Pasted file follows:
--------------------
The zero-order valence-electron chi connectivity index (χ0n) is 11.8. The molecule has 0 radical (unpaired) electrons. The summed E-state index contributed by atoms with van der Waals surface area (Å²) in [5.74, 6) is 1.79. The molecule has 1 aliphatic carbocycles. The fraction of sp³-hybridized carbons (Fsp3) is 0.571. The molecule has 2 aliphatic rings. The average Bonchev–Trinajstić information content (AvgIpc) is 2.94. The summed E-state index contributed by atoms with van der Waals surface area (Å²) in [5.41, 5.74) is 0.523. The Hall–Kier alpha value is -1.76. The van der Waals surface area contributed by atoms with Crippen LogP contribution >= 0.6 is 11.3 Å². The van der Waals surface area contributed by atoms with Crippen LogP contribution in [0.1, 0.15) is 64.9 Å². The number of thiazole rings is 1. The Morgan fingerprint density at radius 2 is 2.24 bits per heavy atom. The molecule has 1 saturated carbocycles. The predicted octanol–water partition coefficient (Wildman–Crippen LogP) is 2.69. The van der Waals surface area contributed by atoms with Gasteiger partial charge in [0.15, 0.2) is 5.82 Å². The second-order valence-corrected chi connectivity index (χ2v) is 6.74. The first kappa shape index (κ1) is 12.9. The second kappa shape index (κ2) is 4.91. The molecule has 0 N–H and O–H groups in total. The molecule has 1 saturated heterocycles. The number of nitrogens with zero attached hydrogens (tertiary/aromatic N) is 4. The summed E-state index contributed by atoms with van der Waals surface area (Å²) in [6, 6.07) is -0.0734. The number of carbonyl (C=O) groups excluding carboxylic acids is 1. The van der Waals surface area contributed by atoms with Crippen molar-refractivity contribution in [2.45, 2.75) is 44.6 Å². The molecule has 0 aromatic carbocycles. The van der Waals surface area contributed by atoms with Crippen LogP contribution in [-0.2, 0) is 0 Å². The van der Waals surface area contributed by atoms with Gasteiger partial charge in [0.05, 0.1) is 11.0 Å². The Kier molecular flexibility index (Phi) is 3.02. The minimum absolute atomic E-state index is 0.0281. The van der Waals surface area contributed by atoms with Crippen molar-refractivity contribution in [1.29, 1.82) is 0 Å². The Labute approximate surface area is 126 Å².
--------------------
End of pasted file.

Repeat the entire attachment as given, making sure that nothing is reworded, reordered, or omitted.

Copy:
The zero-order valence-electron chi connectivity index (χ0n) is 11.8. The molecule has 0 radical (unpaired) electrons. The summed E-state index contributed by atoms with van der Waals surface area (Å²) in [5.74, 6) is 1.79. The molecule has 1 aliphatic carbocycles. The fraction of sp³-hybridized carbons (Fsp3) is 0.571. The molecule has 2 aliphatic rings. The average Bonchev–Trinajstić information content (AvgIpc) is 2.94. The summed E-state index contributed by atoms with van der Waals surface area (Å²) in [5.41, 5.74) is 0.523. The Hall–Kier alpha value is -1.76. The van der Waals surface area contributed by atoms with Crippen LogP contribution >= 0.6 is 11.3 Å². The van der Waals surface area contributed by atoms with Crippen LogP contribution in [0.1, 0.15) is 64.9 Å². The number of thiazole rings is 1. The Morgan fingerprint density at radius 2 is 2.24 bits per heavy atom. The molecule has 1 saturated carbocycles. The predicted octanol–water partition coefficient (Wildman–Crippen LogP) is 2.69. The van der Waals surface area contributed by atoms with Gasteiger partial charge in [0.15, 0.2) is 5.82 Å². The second-order valence-corrected chi connectivity index (χ2v) is 6.74. The first kappa shape index (κ1) is 12.9. The second kappa shape index (κ2) is 4.91. The molecule has 0 N–H and O–H groups in total. The molecule has 1 saturated heterocycles. The number of nitrogens with zero attached hydrogens (tertiary/aromatic N) is 4. The summed E-state index contributed by atoms with van der Waals surface area (Å²) in [6, 6.07) is -0.0734. The number of carbonyl (C=O) groups excluding carboxylic acids is 1. The van der Waals surface area contributed by atoms with Crippen molar-refractivity contribution in [2.45, 2.75) is 44.6 Å². The molecule has 0 aromatic carbocycles. The van der Waals surface area contributed by atoms with Crippen LogP contribution in [-0.2, 0) is 0 Å². The van der Waals surface area contributed by atoms with Gasteiger partial charge in [0.05, 0.1) is 11.0 Å². The Kier molecular flexibility index (Phi) is 3.02. The minimum absolute atomic E-state index is 0.0281. The van der Waals surface area contributed by atoms with Crippen molar-refractivity contribution in [1.29, 1.82) is 0 Å². The Labute approximate surface area is 126 Å².